Make sure to add an entry in your budget for your bridal lingerie. Of course, you’ll probably remember to buy that lovely nightie, but what about what you’ll wear under your dress?
If you budget in about $200 for a bra, panties, stockings and shapewear, you should be fine unless you want to splurge on some designer pieces.
Transportation for Guests
Especially if you’ll have guests from out of town, it will be thoughtful to arrange for vans or SUVs for your entourage and families.
Note: This is one expense you might ask your parents to help out with, particularly if the majority of guests are relatives or friends they asked you to invite.
No-RSVP Guests & Plus-Ones
The standard in catering is that the venue will allow for 20% more than the headcount you give on your deadline. If you don’t use those meals, you don’t have to pay. But especially if you’re having a plated dinner, you absolutely must allow for extra guests in the form of plus-one’s, kids, or some other extra person.
Make sure to have extra ceremony programs and wedding favors, too.
Some hotels may offer welcome gifts for your out-of-town guests, but even if a basket is provided by the venue, it’s thoughtful for you to provide a surprise gift of your own. Again, it need not be lavish, but something as simple as a split of champagne with a handwritten thank you note will make your guests feel truly welcome.
Gifts: Wedding Party & Parents
Your bridesmaids and groomsmen will have worked hard to make your dream wedding come true so of course, they get a little gift from you. But what about your parents? It’s only right to give each of your parents a small personalized present specifically from you and your new husband.
Don’t forget your wedding planner, photographer and videographer—who will be with you and working hard all day day long—when you give your caterer your reception meal headcount. Even if you don’t provide the same meal for them as for your guests, you’ll still need to budget in whatever the venue will provide.
Plan on having bottled water and small snacks to keep on hand for those people, too, and don’t forget your DJ or band needs to eat and drink as well.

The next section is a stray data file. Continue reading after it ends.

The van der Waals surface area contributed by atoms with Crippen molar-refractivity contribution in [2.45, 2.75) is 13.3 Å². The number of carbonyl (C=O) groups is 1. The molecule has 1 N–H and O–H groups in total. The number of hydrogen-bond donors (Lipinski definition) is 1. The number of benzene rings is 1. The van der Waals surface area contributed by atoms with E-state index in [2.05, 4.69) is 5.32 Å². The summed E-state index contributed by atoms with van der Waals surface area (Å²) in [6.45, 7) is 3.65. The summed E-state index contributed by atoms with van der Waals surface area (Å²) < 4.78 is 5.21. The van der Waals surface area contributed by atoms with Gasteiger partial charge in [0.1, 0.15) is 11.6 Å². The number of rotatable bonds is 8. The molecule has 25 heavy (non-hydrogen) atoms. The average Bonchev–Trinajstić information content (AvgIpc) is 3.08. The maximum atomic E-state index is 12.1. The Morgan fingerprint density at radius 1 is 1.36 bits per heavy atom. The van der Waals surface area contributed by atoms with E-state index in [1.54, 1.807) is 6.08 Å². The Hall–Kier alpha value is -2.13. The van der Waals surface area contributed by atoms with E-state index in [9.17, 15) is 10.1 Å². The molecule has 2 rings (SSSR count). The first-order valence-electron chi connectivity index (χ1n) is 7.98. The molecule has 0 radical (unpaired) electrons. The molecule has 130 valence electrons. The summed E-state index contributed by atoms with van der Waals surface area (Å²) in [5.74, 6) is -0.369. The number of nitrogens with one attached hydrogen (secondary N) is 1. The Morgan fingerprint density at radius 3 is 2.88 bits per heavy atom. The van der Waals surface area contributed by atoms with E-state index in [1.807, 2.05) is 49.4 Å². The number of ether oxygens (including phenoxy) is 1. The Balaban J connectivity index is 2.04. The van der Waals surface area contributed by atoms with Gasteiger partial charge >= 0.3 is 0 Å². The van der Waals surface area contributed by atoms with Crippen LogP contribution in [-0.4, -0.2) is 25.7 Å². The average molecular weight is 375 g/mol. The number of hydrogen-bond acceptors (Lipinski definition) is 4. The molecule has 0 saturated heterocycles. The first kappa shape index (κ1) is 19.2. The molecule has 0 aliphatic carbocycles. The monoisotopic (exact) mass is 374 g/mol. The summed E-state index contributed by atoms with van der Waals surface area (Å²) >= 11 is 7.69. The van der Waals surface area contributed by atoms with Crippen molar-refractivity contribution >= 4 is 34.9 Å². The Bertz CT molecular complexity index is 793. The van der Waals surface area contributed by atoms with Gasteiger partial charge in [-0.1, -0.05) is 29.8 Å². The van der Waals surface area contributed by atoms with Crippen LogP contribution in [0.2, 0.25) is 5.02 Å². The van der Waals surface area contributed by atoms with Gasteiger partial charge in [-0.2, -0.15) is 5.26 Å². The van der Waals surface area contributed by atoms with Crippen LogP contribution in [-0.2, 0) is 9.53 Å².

Flowers aren’t the only things that can beautify your wedding. While you might not want a balloon arch or balloon table decorations, a pair of oversized balloons with “Mr. & Mrs.” make for a great photo op. Another popular trend is the L-O-V-E balloons that can be used for photos then set behind a food station or the cake table at your reception.
Gratuities, Tax & Service Charges
Often overlooked, you’ll find extra expenses such as sales tax and service charges in the fine print of every contract. Some couples even have a lawyer review the contracts before signing. It’s also common for the gratuities for your caterer and wait staff to be included, but usually, you’ll want to tip your photo, video and music people separately. It’s easy to budget in a little cash to be given to them some time later in the reception. Don’t forget to include a sincere handwritten thank you note as well.
For any major event, a few hundred dollars must be budgeted for and kept on hand—either as cash, check or on a dedicated credit card—to allow for overtime charges. Make sure you ask ahead of time the overtime booking policy and whether you’ll have to pay the extra right then at the reception or if the vendor is willing to bill you.
Post-Wedding To-Do Lits
Unfortunately, your wedding budget doesn’t end with you running through a shower of confetti on your way to your honeymoon. You’ll need to clean and preserve your fabulous gown, mail thank you cards to your vendors and guests, and if your family members want extra copies of the wedding photos, you may opt to purchase those as a gift.
To find out how to create this fund, check out this link:
In any budget plan, couples should make room for emergency expenditures. If you’re having an outdoor wedding, don’t pin your dreams on the weather cooperating. Budget in the cost of tents and anything else you’ll need to protect your guests. You’ll also need to be prepared for last minute purchases during your honeymoon.
Now, with all that in mind, you can have the wedding of your dreams and still have a nickel or two to rub together when you’re done! Just check out our creative and comprehensive idea-packed blog: http://www.davincibridal.com/blog/tying-the-knot-without-breaking-the-bank/
Happy wedding planning—and happy budgeting!
2,393 total views, 2 views today